But he was rescued at the last moment by an angel who told him, “Leave, and consider carefully how you will live from now on.” Another tale told of a soldier who saw the spirit of a businessman hanging halfway off an otherworldly bridge, with hideous demons trying to drag him into a river by the hips and angels trying to pull him up by his arms. These stories of Gregory and Bede helped to develop a religious narrative tradition that has lasted for centuries.
5 Chinese And Japanese Folklore
Medieval China and Japan both recorded examples of NDEs, dreams, visions, and hallucinations. One early Taoist tale involved Kien Tsze (Jianzi) of the Chao principality in 498 BC. He was ailing from a sickness for almost three days before recovering with a bizarre tale.
He told his courtiers: “I went to the residence of the emperor [of Heaven], where I much enjoyed myself. With the host of shen, I wandered about in the all-ruling Heaven.”
Then he was attacked by two bears. He shot them, which pleased the emperor of Heaven, who gave blessings upon the prince. Kien Tsze’s physician compared this encounter with an earlier experience by Duke Mu of the Qin dynasty.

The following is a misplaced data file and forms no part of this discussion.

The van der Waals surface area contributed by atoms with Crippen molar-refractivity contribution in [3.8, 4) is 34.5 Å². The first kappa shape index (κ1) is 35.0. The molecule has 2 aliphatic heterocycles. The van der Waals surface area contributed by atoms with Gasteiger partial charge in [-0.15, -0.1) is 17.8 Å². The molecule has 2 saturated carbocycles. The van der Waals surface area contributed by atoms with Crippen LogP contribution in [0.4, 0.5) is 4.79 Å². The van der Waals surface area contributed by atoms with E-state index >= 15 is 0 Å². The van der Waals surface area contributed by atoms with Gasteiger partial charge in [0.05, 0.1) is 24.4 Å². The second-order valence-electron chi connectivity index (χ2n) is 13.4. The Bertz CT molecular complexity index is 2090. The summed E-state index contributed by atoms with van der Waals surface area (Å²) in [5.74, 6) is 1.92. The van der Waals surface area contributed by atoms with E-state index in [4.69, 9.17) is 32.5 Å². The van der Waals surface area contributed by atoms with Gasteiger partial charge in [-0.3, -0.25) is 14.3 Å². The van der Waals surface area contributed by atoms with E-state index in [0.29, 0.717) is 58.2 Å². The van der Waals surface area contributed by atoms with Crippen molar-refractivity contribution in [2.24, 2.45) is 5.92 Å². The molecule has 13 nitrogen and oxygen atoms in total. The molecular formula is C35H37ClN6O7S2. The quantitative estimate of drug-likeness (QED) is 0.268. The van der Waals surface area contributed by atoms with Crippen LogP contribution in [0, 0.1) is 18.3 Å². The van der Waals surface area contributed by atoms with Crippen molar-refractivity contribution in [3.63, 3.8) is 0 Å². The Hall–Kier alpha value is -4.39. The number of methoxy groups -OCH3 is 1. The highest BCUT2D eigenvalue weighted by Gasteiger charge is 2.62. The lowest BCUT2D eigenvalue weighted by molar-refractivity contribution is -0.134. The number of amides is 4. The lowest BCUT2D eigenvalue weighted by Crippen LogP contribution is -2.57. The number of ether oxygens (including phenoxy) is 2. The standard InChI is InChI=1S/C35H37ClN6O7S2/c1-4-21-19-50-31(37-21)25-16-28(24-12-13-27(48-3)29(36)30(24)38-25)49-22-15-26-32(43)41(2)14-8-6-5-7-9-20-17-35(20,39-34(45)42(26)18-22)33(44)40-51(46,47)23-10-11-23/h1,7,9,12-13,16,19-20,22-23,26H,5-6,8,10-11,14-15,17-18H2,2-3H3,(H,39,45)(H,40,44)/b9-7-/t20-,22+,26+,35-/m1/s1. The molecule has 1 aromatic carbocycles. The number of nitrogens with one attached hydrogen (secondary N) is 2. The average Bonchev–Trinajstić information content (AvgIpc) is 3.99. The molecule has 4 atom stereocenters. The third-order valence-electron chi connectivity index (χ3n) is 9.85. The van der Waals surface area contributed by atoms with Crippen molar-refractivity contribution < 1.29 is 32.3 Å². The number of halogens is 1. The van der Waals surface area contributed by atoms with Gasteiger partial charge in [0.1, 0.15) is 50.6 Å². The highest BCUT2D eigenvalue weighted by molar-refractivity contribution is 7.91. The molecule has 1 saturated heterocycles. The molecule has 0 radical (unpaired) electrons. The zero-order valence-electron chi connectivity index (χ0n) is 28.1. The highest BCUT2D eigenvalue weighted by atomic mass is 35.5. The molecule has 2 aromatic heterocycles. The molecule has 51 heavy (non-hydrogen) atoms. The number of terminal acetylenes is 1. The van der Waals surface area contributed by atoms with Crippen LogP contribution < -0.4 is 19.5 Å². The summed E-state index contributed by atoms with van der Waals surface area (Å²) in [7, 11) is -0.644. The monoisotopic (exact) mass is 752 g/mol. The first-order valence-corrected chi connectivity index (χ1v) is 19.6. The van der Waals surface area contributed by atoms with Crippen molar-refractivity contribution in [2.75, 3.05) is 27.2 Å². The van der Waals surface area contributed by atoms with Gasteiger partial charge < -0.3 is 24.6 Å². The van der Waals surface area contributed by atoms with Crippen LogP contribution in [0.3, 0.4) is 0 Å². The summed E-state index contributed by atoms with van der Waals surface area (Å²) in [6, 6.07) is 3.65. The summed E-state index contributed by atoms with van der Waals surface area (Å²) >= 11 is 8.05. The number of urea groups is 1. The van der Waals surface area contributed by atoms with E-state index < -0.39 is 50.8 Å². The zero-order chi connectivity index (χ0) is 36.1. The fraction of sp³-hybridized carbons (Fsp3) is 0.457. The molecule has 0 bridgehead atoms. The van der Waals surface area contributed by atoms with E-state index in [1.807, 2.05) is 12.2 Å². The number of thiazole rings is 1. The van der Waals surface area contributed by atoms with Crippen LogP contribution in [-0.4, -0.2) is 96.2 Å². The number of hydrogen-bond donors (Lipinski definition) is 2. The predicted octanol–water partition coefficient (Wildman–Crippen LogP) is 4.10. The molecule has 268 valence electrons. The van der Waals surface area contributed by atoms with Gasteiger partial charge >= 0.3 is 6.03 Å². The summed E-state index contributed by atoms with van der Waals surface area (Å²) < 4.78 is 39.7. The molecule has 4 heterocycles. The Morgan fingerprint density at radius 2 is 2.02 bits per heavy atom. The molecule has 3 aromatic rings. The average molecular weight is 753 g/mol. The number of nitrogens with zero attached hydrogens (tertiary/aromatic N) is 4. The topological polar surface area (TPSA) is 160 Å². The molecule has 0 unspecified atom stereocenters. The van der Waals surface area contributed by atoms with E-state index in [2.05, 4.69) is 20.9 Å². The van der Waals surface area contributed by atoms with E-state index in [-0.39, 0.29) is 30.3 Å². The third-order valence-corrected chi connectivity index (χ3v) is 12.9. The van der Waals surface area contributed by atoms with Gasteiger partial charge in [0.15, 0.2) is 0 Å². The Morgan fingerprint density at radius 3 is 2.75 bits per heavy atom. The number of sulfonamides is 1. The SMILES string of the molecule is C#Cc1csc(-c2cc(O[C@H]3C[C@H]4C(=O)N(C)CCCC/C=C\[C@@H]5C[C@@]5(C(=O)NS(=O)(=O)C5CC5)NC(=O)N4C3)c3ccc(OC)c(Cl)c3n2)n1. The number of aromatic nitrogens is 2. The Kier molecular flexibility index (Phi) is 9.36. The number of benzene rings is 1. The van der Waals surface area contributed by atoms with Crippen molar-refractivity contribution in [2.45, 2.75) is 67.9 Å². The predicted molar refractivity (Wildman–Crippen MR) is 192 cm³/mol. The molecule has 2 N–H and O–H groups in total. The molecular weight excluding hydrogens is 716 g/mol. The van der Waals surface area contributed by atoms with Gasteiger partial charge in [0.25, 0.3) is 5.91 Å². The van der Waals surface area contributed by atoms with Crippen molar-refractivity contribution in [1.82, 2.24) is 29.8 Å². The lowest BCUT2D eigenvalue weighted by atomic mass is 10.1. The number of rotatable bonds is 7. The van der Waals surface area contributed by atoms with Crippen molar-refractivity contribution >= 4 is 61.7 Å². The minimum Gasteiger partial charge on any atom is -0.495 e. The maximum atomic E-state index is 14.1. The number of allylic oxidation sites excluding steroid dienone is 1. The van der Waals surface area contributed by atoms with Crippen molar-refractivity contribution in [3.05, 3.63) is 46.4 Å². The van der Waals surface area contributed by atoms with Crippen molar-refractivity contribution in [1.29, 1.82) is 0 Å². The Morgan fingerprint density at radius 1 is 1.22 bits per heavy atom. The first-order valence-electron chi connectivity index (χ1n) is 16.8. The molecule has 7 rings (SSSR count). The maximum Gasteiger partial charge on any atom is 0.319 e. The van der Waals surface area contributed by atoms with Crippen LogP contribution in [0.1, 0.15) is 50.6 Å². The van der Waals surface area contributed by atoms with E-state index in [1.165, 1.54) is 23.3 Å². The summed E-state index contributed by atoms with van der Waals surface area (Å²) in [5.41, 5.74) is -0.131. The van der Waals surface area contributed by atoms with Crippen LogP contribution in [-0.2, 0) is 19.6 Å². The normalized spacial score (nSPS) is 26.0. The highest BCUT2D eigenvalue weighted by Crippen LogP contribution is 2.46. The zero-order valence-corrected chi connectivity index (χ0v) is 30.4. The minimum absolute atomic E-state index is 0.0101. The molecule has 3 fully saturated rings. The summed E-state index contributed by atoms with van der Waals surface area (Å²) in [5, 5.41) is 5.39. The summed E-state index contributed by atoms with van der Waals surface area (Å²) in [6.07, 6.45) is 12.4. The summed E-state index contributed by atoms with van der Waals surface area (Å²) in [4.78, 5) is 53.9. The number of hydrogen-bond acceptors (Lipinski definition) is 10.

Chinese NDEs were later influenced by the introduction of Pure Land Buddhism, which encouraged visions of Heavens and Hells. A man named Chao T’ai died and then revived after 10 days. He reported having been brought to a city in the East by horsemen. There, he was presented to a magistrate, ordered to confess his sins, and appointed as the inspector of Hell’s waterworks.
He observed the various punishments for the dead and learned how to avoid such an afterlife. Finally, it was discovered that his presence was due to a bureaucratic oversight, and he was sent back to the land of the living.
Meanwhile, the first written Japanese accounts of NDEs were compiled by ninth-century monk Kyokai. The first was a heavenly experience reported by Lord Otomo no Yasunoko no Muraji, who took a road of colored clouds to a golden mountain where he met a recently deceased prince regent and a wise monk.
A less pleasant account came from Kashiwade no omi Hirokuni, who traveled on a golden road to a golden palace where his deceased wife and father were being tortured. However, he was allowed to return to life due to good behavior.